(The Root) — We recently heard former Mississippi Gov. Haley Barbour and current Louisiana Gov. Bobby Jindal, both Republicans, use the word "stupid" in reference to their own party. Although they had in mind comments about rape and pregnancy like those made by losing GOP senatorial candidate Todd Akin, the problem, to me, goes much deeper.
Indeed, the relation of today's right-wing politics and news media to social reality often reminds me of a remark made by Alberta Roberts during an interview by anthropologist John Langston Gwaltney for his classic book Drylongso, when she said, "Now, the biggest difference between [black people] and white people is that we know when we are playing."
Of course, truthfulness is not a black or a white characteristic. Right beside Lance Armstrong, one could also point to Marion Jones, and so on. Still, Roberts' comment seems especially pertinent in light of some of the derision heaped on President Barack Obama's second inaugural address from some quarters.
That this speech I characterized as the velvet-glove approach can be construed as openly partisan or divisive — which a number of commentators on the right have now done — I find astonishing. Such comments, however, are wholly in step with a pattern in today's conservative politics and media of embracing distortions, half-truths and sometimes outright lies, while always adopting a posture of outrage.
I won't appeal to easy targets here. So let's set aside the claims of a liberal "war on Christmas" from Fox News. Let's also table for the moment the endless bellowing and attendant implication from conservatives that somehow there was a conscious Obama-administration failure and deception in the tragic deaths of U.S. personnel in Benghazi, Libya. Take all of that off the table.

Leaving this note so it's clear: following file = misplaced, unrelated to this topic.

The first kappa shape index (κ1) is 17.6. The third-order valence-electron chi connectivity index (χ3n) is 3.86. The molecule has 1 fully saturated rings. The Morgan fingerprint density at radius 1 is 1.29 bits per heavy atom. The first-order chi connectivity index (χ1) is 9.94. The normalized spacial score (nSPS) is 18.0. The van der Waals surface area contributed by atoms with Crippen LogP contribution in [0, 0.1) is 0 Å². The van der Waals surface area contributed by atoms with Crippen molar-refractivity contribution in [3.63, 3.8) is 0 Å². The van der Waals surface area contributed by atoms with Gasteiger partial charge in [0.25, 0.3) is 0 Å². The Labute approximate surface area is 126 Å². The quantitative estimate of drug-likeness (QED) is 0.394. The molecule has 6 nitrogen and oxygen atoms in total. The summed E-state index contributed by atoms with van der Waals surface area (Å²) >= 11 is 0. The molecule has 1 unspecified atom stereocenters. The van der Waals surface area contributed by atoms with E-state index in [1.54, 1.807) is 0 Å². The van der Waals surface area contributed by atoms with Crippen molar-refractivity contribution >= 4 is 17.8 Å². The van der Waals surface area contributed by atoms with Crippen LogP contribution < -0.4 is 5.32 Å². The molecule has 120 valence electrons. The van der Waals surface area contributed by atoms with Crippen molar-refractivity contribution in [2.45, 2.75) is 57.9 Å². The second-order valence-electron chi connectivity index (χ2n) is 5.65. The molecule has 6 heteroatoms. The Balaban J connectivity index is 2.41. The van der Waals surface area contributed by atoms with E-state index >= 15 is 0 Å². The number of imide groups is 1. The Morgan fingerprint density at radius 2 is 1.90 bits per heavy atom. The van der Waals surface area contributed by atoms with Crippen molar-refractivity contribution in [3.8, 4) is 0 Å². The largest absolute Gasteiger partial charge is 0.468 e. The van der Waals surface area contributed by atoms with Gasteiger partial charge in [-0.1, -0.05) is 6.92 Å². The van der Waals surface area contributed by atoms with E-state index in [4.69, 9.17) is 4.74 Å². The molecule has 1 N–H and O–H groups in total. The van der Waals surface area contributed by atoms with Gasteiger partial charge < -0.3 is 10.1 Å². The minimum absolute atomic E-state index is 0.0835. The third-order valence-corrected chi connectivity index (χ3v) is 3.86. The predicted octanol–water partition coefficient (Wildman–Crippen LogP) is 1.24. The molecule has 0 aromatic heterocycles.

I'm not making this up. Dan Froomkin quoted Ornstein as saying of the 2012 presidential campaign, "I can't recall a campaign where I've seen more lying going on — and it wasn't symmetric." Democrats don't deserve a pass on this charge, but as Ornstein went on to say, "It seemed pretty clear to me that the Republican campaign was just far more over the top."
Of course, there are those who will claim that MSNBC — the cable news network of the left — is at least as biased as, if not even more biased than, Fox News. They can even point to a Pew Research Center report, "Winning the Media Campaign 2012," that shows that the "tone" of MSNBC coverage of Romney was more negative than Fox News coverage of Obama. One has to wonder if this is because the basic accuracy or truth quotient from the Obama campaign itself was higher?
There is a deeper problem of delusion here, fed by a closed, self-reinforcing sound bite universe of howling distortions that span television news (e.g., Fox), radio (e.g., Limbaugh) and the right-wing Internet (for example, Public Policy Polling shows that half of GOP voters believe that ACORN stole the 2012 election for Obama). Ironically, the depth of this problem is revealed by the suggestion from Jindal and Barbour that stupid comments alone are what got the Republicans in trouble and is keeping them in trouble. I don't think so (though this doesn't help).
The tectonic plates of American politics are in motion. Some wish to stop, perhaps even reverse, the tilt of this movement, wherein the Obama coalition seems intact and increasingly confident. Part of that mission for the right has involved creating an anti-liberal, often anti-minority, anti-women, anti-gay and especially anti-Obama maelstrom of claims.
The whole drama impresses me as a symptom of the right's weakening grip on power in a diverse democracy. Intolerance and presumed entitlement are the bedrock of the distorting and unhinged quality of right-wing politics today, which routinely sustains a delusional analysis of what is happening and sparks extreme claims and even fits of outrage in response to the least of things.
The right wing might take heed of the homespun black wisdom of Alberta Roberts, who went on to tell Gwaltney: "Play is pretending that what's out here is not really out here. If you are black you just cannot make it like that because we can't buy our way out of things or make somebody say square is round." I suppose when you're accustomed to having power and then that grip starts to weaken, it's harder to keep track of when "you're playing."
Lawrence D. Bobo is the W.E.B. Du Bois Professor of the Social Sciences at Harvard University.